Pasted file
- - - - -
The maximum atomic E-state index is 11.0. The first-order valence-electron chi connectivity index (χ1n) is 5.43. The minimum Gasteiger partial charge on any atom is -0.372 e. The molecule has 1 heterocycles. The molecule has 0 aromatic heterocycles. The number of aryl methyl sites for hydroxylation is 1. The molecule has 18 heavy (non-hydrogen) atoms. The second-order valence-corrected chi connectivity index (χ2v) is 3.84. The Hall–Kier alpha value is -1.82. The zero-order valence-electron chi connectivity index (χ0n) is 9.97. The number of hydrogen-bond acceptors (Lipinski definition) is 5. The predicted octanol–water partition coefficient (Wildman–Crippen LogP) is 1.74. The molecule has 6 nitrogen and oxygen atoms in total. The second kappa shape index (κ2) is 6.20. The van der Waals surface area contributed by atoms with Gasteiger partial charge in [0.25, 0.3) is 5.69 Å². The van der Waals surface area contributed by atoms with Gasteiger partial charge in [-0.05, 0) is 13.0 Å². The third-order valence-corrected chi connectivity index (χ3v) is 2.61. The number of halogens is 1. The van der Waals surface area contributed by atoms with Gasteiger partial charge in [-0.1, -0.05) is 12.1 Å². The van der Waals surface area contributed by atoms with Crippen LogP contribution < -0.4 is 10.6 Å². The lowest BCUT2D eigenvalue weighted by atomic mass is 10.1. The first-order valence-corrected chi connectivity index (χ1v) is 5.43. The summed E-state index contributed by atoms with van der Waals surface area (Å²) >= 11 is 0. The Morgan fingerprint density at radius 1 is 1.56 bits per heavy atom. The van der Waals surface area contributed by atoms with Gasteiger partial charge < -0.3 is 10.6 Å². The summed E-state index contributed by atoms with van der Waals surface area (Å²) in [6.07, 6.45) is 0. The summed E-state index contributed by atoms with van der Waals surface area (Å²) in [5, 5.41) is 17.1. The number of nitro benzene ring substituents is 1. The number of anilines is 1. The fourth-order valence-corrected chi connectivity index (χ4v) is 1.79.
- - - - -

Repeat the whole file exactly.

The maximum atomic E-state index is 11.0. The first-order valence-electron chi connectivity index (χ1n) is 5.43. The minimum Gasteiger partial charge on any atom is -0.372 e. The molecule has 1 heterocycles. The molecule has 0 aromatic heterocycles. The number of aryl methyl sites for hydroxylation is 1. The molecule has 18 heavy (non-hydrogen) atoms. The second-order valence-corrected chi connectivity index (χ2v) is 3.84. The Hall–Kier alpha value is -1.82. The zero-order valence-electron chi connectivity index (χ0n) is 9.97. The number of hydrogen-bond acceptors (Lipinski definition) is 5. The predicted octanol–water partition coefficient (Wildman–Crippen LogP) is 1.74. The molecule has 6 nitrogen and oxygen atoms in total. The second kappa shape index (κ2) is 6.20. The van der Waals surface area contributed by atoms with Gasteiger partial charge in [0.25, 0.3) is 5.69 Å². The van der Waals surface area contributed by atoms with Gasteiger partial charge in [-0.05, 0) is 13.0 Å². The third-order valence-corrected chi connectivity index (χ3v) is 2.61. The number of halogens is 1. The van der Waals surface area contributed by atoms with Gasteiger partial charge in [-0.1, -0.05) is 12.1 Å². The van der Waals surface area contributed by atoms with Crippen LogP contribution < -0.4 is 10.6 Å². The lowest BCUT2D eigenvalue weighted by atomic mass is 10.1. The first-order valence-corrected chi connectivity index (χ1v) is 5.43. The summed E-state index contributed by atoms with van der Waals surface area (Å²) >= 11 is 0. The Morgan fingerprint density at radius 1 is 1.56 bits per heavy atom. The van der Waals surface area contributed by atoms with Gasteiger partial charge < -0.3 is 10.6 Å². The summed E-state index contributed by atoms with van der Waals surface area (Å²) in [6.07, 6.45) is 0. The summed E-state index contributed by atoms with van der Waals surface area (Å²) in [5, 5.41) is 17.1. The number of nitro benzene ring substituents is 1. The number of anilines is 1. The fourth-order valence-corrected chi connectivity index (χ4v) is 1.79.